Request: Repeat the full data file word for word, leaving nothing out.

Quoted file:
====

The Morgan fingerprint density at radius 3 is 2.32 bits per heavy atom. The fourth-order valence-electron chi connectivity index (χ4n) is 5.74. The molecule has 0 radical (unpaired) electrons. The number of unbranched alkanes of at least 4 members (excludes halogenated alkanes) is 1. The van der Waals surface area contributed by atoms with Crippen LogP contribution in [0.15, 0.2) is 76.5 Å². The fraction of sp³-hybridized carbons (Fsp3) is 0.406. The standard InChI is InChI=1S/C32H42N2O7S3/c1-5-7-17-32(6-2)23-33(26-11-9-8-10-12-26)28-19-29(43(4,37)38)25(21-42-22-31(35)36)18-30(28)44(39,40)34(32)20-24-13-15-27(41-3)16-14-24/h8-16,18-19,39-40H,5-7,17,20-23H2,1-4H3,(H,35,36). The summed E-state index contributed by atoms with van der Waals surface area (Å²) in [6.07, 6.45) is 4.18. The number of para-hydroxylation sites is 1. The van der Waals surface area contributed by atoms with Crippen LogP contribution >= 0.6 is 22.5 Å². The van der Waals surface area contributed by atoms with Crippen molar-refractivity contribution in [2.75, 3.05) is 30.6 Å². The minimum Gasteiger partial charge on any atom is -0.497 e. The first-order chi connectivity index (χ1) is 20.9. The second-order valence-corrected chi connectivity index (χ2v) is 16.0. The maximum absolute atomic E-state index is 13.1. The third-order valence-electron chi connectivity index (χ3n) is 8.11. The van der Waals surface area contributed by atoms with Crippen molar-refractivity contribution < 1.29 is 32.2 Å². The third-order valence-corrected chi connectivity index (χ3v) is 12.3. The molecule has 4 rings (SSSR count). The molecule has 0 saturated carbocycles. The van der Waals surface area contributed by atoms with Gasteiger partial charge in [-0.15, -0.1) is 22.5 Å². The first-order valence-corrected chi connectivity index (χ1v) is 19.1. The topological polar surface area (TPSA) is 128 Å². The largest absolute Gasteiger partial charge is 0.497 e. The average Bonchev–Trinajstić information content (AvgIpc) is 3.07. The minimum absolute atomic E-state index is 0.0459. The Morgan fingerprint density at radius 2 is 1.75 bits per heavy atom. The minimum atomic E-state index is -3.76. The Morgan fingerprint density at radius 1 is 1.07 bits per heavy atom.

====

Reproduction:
The Morgan fingerprint density at radius 3 is 2.32 bits per heavy atom. The fourth-order valence-electron chi connectivity index (χ4n) is 5.74. The molecule has 0 radical (unpaired) electrons. The number of unbranched alkanes of at least 4 members (excludes halogenated alkanes) is 1. The van der Waals surface area contributed by atoms with Crippen LogP contribution in [0.15, 0.2) is 76.5 Å². The fraction of sp³-hybridized carbons (Fsp3) is 0.406. The standard InChI is InChI=1S/C32H42N2O7S3/c1-5-7-17-32(6-2)23-33(26-11-9-8-10-12-26)28-19-29(43(4,37)38)25(21-42-22-31(35)36)18-30(28)44(39,40)34(32)20-24-13-15-27(41-3)16-14-24/h8-16,18-19,39-40H,5-7,17,20-23H2,1-4H3,(H,35,36). The summed E-state index contributed by atoms with van der Waals surface area (Å²) in [6.07, 6.45) is 4.18. The number of para-hydroxylation sites is 1. The van der Waals surface area contributed by atoms with Crippen LogP contribution >= 0.6 is 22.5 Å². The van der Waals surface area contributed by atoms with Crippen molar-refractivity contribution in [2.75, 3.05) is 30.6 Å². The minimum Gasteiger partial charge on any atom is -0.497 e. The first-order chi connectivity index (χ1) is 20.9. The second-order valence-corrected chi connectivity index (χ2v) is 16.0. The maximum absolute atomic E-state index is 13.1. The third-order valence-electron chi connectivity index (χ3n) is 8.11. The van der Waals surface area contributed by atoms with Crippen molar-refractivity contribution < 1.29 is 32.2 Å². The third-order valence-corrected chi connectivity index (χ3v) is 12.3. The molecule has 4 rings (SSSR count). The molecule has 0 saturated carbocycles. The van der Waals surface area contributed by atoms with Gasteiger partial charge in [-0.15, -0.1) is 22.5 Å². The first-order valence-corrected chi connectivity index (χ1v) is 19.1. The topological polar surface area (TPSA) is 128 Å². The largest absolute Gasteiger partial charge is 0.497 e. The average Bonchev–Trinajstić information content (AvgIpc) is 3.07. The minimum absolute atomic E-state index is 0.0459. The Morgan fingerprint density at radius 2 is 1.75 bits per heavy atom. The minimum atomic E-state index is -3.76. The Morgan fingerprint density at radius 1 is 1.07 bits per heavy atom.